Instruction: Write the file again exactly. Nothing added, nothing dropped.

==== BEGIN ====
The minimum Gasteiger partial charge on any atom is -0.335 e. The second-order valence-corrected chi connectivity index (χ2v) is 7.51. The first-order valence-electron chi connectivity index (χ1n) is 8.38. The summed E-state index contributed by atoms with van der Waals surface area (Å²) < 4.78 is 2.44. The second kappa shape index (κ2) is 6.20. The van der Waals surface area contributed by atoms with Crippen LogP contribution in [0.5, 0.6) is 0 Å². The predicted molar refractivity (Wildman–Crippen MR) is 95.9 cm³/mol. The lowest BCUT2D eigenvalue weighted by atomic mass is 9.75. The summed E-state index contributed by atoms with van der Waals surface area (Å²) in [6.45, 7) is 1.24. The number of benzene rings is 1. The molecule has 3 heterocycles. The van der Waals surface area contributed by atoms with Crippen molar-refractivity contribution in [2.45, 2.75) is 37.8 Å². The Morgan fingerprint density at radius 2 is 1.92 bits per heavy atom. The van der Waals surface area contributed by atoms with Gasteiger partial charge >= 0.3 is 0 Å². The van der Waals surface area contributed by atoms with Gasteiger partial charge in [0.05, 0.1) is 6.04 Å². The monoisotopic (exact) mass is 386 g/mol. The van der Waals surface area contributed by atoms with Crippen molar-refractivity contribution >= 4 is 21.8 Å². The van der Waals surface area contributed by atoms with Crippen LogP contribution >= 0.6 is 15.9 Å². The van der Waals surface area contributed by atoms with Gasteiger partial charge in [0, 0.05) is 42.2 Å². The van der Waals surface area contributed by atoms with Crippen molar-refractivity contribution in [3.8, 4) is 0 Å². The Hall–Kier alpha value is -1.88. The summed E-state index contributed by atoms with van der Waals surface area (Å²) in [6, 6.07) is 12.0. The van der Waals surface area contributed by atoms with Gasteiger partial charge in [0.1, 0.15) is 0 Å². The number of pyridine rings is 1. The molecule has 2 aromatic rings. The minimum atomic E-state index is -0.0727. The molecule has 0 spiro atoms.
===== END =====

The minimum Gasteiger partial charge on any atom is -0.335 e. The second-order valence-corrected chi connectivity index (χ2v) is 7.51. The first-order valence-electron chi connectivity index (χ1n) is 8.38. The summed E-state index contributed by atoms with van der Waals surface area (Å²) < 4.78 is 2.44. The second kappa shape index (κ2) is 6.20. The van der Waals surface area contributed by atoms with Crippen LogP contribution in [0.5, 0.6) is 0 Å². The predicted molar refractivity (Wildman–Crippen MR) is 95.9 cm³/mol. The lowest BCUT2D eigenvalue weighted by atomic mass is 9.75. The summed E-state index contributed by atoms with van der Waals surface area (Å²) in [6.45, 7) is 1.24. The number of benzene rings is 1. The molecule has 3 heterocycles. The van der Waals surface area contributed by atoms with Crippen molar-refractivity contribution in [2.45, 2.75) is 37.8 Å². The Morgan fingerprint density at radius 2 is 1.92 bits per heavy atom. The van der Waals surface area contributed by atoms with Gasteiger partial charge >= 0.3 is 0 Å². The van der Waals surface area contributed by atoms with Gasteiger partial charge in [0.05, 0.1) is 6.04 Å². The monoisotopic (exact) mass is 386 g/mol. The van der Waals surface area contributed by atoms with Crippen molar-refractivity contribution >= 4 is 21.8 Å². The van der Waals surface area contributed by atoms with Crippen LogP contribution >= 0.6 is 15.9 Å². The van der Waals surface area contributed by atoms with Gasteiger partial charge in [0, 0.05) is 42.2 Å². The van der Waals surface area contributed by atoms with Crippen molar-refractivity contribution in [3.8, 4) is 0 Å². The Hall–Kier alpha value is -1.88. The summed E-state index contributed by atoms with van der Waals surface area (Å²) in [6, 6.07) is 12.0. The van der Waals surface area contributed by atoms with Gasteiger partial charge in [0.1, 0.15) is 0 Å². The number of pyridine rings is 1. The molecule has 2 aromatic rings. The minimum atomic E-state index is -0.0727. The molecule has 0 spiro atoms.